Creating or generating a sale is a matter of how much you have learned about your prospect, how they perceive you and how well they see the value in working with you. If you and your prospect only engage as if you were representing your respective companies, the deal is not likely to close. Why? The conversations you are having are about each other’s companies and what they do. Sure, that is important. However, that is not what closes deals.
Closing a deal is always a one-on-one conversation. Your conversations must be about what your prospect is personally doing in their company, what makes them come to work every day, how they are motivated, what their personal goals, objectives or challenges are. Once you shift the conversation to these aspects, you will be better positioned to understand where they are coming from. Only then can you determine whether you can help them do something about it or not. Always ask yourself how well you know your customer.
How do you come across to them?
Prospects will relate to you the way you relate to them. If you are organized, they will see your offering as organized. How clear you are in communication, will help them they see you're offering itself as clear. If you say hello, they will too. This works the other way too. The prospect’s actions are influenced by yours. Let’s assume you were respectful and genuine in your offer to fix, avoid or accomplish something for the prospect. If you then send them information, they will read it (though they may claim they didn’t).
The most powerful thing in your hands is your persistence. The more your follow-up, the more you will be on top of their mind. Remembering you is the only key to your close. Moreover, how you treat them now will make them see how well they would be treated in future. If you are brash, disorganized, pushy and talkative, that is how they will perceive your offering. If you never followed-up persistently, they will perceive they were not (and will not be) important to you. So, if your deal is not closing, the first thing you must examine is what you yourself were doing at the personal level.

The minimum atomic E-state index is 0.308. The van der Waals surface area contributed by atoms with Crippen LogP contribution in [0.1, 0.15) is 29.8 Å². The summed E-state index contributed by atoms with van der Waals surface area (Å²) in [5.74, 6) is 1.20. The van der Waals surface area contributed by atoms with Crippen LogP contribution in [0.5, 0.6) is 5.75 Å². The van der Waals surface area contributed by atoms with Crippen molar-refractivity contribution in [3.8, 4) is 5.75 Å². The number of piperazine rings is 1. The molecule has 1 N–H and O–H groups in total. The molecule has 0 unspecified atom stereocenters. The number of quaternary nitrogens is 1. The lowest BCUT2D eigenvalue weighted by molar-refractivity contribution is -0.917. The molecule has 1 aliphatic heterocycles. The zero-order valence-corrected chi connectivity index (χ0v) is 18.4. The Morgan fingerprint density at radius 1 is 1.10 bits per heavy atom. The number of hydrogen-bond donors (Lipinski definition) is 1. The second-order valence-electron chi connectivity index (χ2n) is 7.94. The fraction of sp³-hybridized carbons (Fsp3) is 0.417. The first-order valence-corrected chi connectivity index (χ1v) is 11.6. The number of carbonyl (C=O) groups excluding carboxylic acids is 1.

How open and honest are you?
There are, of course, other reasons for your deal not closing. It could be because you didn’t explain your offering to the prospect well, or they weren’t ready at that time. Perhaps more interaction needs to happen with them or that your offering was too expensive. In other words, the value was not useful or clear at that moment. Most importantly, don’t assume one reason or the other or that it was because of the price. Always ask the prospect the reason for their hesitation. Ask them to explain in their own words how your offering will benefit them. What they tell you openly is the only thing that will enable you to close. Needless to say, being open with them creates a much better perception about you. There are a number of good questions to ask them, and we’ve noted the best of them here.
Closing the communications loop
One nuance you’d notice in any of the deals you are working on is how the prospect is central to everything and that you, as the salesperson, are also part of these actions. Merely sending collateral to a prospect is insufficient. You must find out if the prospect did something with that collateral. Similarly, talking with the prospect’s referral from another team in their company is insufficient. You must ensure the prospect and their referral know that you spoke to both of them and that you will bring them together in a meeting. Said differently, closing the loop with the prospect at every step in a must if you want to close. If you think of every deal that didn’t close, it is probably because one person or another within that company was not kept in the loop.
In conclusion, remember that you are selling to one person at a time. Creating personal rapport is a must. How you treat your prospect is the something they will remember for a long time. Be persistent, keep them central to your discussions and have them openly describe your value to them. Selling is not companies doing business with each other. It is the art of making one-on-one discussions into an investment decision.